Today’s Round-Up of Syria News
What seeming more and more like a normal day
• Two shells reportedly hit a municipality building and a school in Jaramana, a pro-Assad suburb of Damascus, killing 7 and wounding scores more. In Damascus, an electricity minister was killed by a car bomb.
• Syria, which has reportedly received a $1 billion credit line from Iran, is anticipating more money from Russia and Iran.
Speaking at the bank’s headquarters, hit by a car bomb on April 8, Adeeb Mayaleh said: “We are expecting much more support from friendly countries… Yes, financial support from Iran and Russia and it could also be from other friendly countries.
“Discussions are going on. We are in the process of putting the final touches on the subject of financial aid in a clear way,” he told Reuters in an interview, without specifying how much money Iran and Russia would provide.
• The ancient minaret of the Umayyad mosque–a 12th century mosque in Aleppo’s Old City and a UNESCO World Heritage Site–was brought down by shells fired by troops loyal to the Assad regime today. According to reports, Assad troops had been aiming shells at it throughout the week.
The destruction in Aleppo comes just over a week after the minaret of the historic Omari Mosque in the southern city of Daraa was destroyed. The Daraa mosque was built during the Islamic conquest of Syria in the days of Caliph Omar ibn al-Khattab in the 7th century.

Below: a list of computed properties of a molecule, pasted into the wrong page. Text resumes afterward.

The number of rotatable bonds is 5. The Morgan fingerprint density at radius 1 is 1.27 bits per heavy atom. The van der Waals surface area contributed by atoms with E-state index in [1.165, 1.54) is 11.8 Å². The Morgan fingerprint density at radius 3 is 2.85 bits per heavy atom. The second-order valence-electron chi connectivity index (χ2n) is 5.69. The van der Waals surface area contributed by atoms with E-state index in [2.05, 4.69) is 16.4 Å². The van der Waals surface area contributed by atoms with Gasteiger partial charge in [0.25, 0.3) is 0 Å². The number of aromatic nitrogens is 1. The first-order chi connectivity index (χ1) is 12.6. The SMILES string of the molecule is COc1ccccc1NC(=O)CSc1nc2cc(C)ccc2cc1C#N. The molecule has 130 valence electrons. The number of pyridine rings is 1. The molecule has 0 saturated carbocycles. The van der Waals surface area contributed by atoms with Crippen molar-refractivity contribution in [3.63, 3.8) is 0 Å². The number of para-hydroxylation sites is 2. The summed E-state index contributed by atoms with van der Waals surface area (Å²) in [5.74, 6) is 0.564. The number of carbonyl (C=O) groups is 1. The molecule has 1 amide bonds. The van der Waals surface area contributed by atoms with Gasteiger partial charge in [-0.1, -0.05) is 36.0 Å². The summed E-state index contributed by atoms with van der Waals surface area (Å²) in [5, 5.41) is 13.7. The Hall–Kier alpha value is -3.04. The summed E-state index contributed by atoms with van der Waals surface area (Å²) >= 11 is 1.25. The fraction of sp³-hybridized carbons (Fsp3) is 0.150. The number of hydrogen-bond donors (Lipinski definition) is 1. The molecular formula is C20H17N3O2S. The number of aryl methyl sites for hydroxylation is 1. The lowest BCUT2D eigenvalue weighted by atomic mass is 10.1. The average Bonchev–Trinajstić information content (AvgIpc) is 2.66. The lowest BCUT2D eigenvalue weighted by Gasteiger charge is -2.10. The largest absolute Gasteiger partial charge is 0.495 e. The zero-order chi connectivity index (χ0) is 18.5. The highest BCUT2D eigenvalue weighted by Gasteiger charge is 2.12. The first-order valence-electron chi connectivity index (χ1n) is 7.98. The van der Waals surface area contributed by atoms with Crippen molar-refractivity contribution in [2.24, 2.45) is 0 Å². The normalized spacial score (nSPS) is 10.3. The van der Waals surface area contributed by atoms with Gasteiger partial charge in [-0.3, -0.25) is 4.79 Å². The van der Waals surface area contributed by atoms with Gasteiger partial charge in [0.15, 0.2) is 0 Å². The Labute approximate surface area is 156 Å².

• The European Union’s anti-terrorism believes that there is a growing number of European combatants now fighting in Syria. Gilles de Kerchove estimates the number is about 500.
Intelligence agencies are concerned some could join groups linked to al-Qaeda and later return to Europe to launch terrorist attacks. The UK, Ireland and France are among the EU countries estimated to have the highest numbers of fighters in Syria.
• After Israel’s top intelligence analyst echoed concerns by the British and the French about Bashar Assad’s use of chemical weapons–citing pictures of victims who were foaming at the mouth as evidence–the White House was cautious about the need for definitive proof.
The Israeli allegations, which came during a week-long visit by US Defense Secretary Chuck Hagel to the Middle East, followed similar concerns of chemical weapons use voiced by Britain and France.
But so far, those assessments appear to lack the concrete proof Washington would need to accept the kind of deeper US involvement in Syria’s civil war that Obama has resisted. That, in turn, raises questions about just how well-defined the US president’s “red line” is.
Plus calls for greater involvement in Syria gather steam
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